See related: Historic credit card interest rates chart 

Interest rates are likely to continue to increase

Applicants who haven’t shopped around for a new card in a while may be feeling some sticker shock as they compare rates. The average card APR has climbed by roughly two and a half percentage points since December 2015. However, cardholders are unlikely to get a reprieve any time soon. 

The Federal Reserve has estimated it will likely hike rates at least two more times over the next year. That could cause average rates to climb by at least half a percent.  

Meanwhile, card issuers are also independently hiking rates on select cards – particularly after they redesign a rewards program. Several card issuers redesigned rewards programs in recent months and then introduced slightly higher rates. 

Rate cuts, on the other hand, continue to be exceptionally rare. 

According to CreditCards.com data, for example, the national average APR has only fallen once in the past year. Although the national average APR only takes into account a card’s minimum APR, it’s a good indicator of card issuers’ appetite for trimming rates. 

In the past, some analysts predicted that, in an era of increasing interest rates, some lenders would set themselves apart from the competition by trimming rates on select cards. However, few lenders have actually done so. Instead, credit cards continue to get more expensive, while truly low rate credit cards are becoming harder to find.   

CreditCards.com's Weekly Rate Report

  Avg. APR Last week 6 months ago
National average 17.51% 17.47%
16.96%
Low interest 14.53%
14.52% 13.85%
Cash back 17.62%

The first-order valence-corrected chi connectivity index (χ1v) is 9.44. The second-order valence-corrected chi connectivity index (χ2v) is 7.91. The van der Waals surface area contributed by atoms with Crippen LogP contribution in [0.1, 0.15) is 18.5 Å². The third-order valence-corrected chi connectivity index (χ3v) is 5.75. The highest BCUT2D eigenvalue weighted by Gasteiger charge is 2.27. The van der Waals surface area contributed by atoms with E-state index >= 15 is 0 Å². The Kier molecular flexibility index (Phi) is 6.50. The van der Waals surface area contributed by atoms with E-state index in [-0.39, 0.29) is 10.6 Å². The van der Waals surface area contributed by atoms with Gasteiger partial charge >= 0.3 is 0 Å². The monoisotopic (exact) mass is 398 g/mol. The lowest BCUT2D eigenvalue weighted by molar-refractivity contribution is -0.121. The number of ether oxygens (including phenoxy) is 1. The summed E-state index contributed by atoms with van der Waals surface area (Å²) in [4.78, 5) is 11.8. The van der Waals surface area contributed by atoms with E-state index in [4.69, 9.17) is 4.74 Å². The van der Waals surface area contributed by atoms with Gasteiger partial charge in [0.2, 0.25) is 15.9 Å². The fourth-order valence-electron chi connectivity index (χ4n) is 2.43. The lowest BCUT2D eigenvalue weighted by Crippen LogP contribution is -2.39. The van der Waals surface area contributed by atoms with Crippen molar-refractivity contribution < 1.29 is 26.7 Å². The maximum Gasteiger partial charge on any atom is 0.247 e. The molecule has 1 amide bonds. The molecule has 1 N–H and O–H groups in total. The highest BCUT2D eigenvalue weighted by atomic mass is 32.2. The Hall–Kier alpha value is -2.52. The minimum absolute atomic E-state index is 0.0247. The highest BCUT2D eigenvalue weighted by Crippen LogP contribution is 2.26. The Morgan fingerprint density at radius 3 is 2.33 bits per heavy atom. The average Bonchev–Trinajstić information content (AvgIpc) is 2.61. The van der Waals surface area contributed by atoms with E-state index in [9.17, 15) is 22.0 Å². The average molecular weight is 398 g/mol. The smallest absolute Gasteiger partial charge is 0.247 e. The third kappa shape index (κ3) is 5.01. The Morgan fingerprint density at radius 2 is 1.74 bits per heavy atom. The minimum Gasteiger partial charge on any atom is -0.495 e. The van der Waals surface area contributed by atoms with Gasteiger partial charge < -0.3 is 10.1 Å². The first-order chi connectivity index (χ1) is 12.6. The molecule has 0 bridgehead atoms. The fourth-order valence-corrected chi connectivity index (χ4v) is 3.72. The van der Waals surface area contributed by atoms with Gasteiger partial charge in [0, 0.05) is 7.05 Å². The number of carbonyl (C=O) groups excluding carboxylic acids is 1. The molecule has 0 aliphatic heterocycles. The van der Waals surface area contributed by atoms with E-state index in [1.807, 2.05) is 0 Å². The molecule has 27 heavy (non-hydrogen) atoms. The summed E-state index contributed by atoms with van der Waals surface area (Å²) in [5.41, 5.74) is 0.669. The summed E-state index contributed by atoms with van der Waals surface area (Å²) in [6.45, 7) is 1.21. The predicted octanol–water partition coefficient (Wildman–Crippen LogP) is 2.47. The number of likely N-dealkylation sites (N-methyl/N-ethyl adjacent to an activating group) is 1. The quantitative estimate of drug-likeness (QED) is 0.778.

17.56%
17.19%
Balance transfer 16.70%
16.67%
16.21%
Business 15.09%
15.07%
14.59%
Student 17.79%
17.79%
16.48%
Airline 17.39%
17.32%
16.91%
Rewards 17.47%
17.42%
17.03%
Instant approval 19.99%
19.97%
19.22%
Bad credit 24.96%
24.96%
23.90%
Methodology: The national average credit card APR is comprised of 100 of the most popular credit cards in the country, including cards from dozens of leading U.S. issuers and representing every card category listed above. (Introductory, or teaser, rates are not included in the calculation.)
Source: CreditCards.com
Updated: Jan. 23, 2019


Join the discussion
We encourage an active and insightful conversation among our users. Please help us keep our community civil and respectful. For your safety, do not disclose confidential or personal information such as bank account numbers or social security numbers. Anything you post may be disclosed, published, transmitted or reused.

If you are commenting using a Facebook account, your profile information may be displayed with your comment depending on your privacy settings. By leaving the 'Post to Facebook' box selected, your comment will be published to your Facebook profile in addition to the space below.

The editorial content on CreditCards.com is not sponsored by any bank or credit card issuer. The journalists in the editorial department are separate from the company's business operations. The comments posted below are not provided, reviewed or approved by any company mentioned in our editorial content. Additionally, any companies mentioned in the content do not assume responsibility to ensure that all posts and/or questions are answered.




Weekly newsletter
Get the latest news, advice, articles and tips delivered to your inbox. It's FREE.


Updated: 03-18-2019